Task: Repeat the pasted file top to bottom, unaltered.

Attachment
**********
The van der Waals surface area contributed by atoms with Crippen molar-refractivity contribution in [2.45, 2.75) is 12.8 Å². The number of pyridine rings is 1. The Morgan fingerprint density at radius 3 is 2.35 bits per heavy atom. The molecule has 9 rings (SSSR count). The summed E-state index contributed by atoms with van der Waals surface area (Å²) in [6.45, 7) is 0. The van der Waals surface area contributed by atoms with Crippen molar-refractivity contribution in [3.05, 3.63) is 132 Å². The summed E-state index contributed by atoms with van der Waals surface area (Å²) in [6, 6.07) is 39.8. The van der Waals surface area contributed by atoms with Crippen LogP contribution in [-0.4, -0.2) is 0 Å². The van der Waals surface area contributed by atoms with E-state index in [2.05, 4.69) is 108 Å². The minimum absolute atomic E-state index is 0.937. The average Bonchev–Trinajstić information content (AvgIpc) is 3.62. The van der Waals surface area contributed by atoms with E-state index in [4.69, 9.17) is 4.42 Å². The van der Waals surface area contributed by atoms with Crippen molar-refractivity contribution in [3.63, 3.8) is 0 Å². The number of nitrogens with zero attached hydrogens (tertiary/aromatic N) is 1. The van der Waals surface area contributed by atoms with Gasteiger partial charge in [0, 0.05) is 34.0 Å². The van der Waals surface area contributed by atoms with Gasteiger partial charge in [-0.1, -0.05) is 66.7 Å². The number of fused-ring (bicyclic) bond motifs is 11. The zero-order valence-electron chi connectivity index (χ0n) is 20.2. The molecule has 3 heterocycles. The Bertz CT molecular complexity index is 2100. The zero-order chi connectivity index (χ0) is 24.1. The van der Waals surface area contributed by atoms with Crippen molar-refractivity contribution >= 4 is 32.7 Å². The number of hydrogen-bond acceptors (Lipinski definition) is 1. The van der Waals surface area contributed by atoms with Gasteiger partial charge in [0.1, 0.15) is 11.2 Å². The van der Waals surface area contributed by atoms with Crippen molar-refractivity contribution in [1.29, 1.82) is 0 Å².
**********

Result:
The van der Waals surface area contributed by atoms with Crippen molar-refractivity contribution in [2.45, 2.75) is 12.8 Å². The number of pyridine rings is 1. The Morgan fingerprint density at radius 3 is 2.35 bits per heavy atom. The molecule has 9 rings (SSSR count). The summed E-state index contributed by atoms with van der Waals surface area (Å²) in [6.45, 7) is 0. The van der Waals surface area contributed by atoms with Crippen molar-refractivity contribution in [3.05, 3.63) is 132 Å². The summed E-state index contributed by atoms with van der Waals surface area (Å²) in [6, 6.07) is 39.8. The van der Waals surface area contributed by atoms with Crippen LogP contribution in [-0.4, -0.2) is 0 Å². The van der Waals surface area contributed by atoms with E-state index in [2.05, 4.69) is 108 Å². The minimum absolute atomic E-state index is 0.937. The average Bonchev–Trinajstić information content (AvgIpc) is 3.62. The van der Waals surface area contributed by atoms with E-state index in [4.69, 9.17) is 4.42 Å². The van der Waals surface area contributed by atoms with Crippen molar-refractivity contribution in [3.63, 3.8) is 0 Å². The number of nitrogens with zero attached hydrogens (tertiary/aromatic N) is 1. The van der Waals surface area contributed by atoms with Gasteiger partial charge in [0, 0.05) is 34.0 Å². The van der Waals surface area contributed by atoms with Gasteiger partial charge in [-0.1, -0.05) is 66.7 Å². The number of fused-ring (bicyclic) bond motifs is 11. The zero-order valence-electron chi connectivity index (χ0n) is 20.2. The molecule has 3 heterocycles. The Bertz CT molecular complexity index is 2100. The zero-order chi connectivity index (χ0) is 24.1. The van der Waals surface area contributed by atoms with Crippen molar-refractivity contribution >= 4 is 32.7 Å². The number of hydrogen-bond acceptors (Lipinski definition) is 1. The van der Waals surface area contributed by atoms with Gasteiger partial charge in [0.1, 0.15) is 11.2 Å². The van der Waals surface area contributed by atoms with Crippen molar-refractivity contribution in [1.29, 1.82) is 0 Å².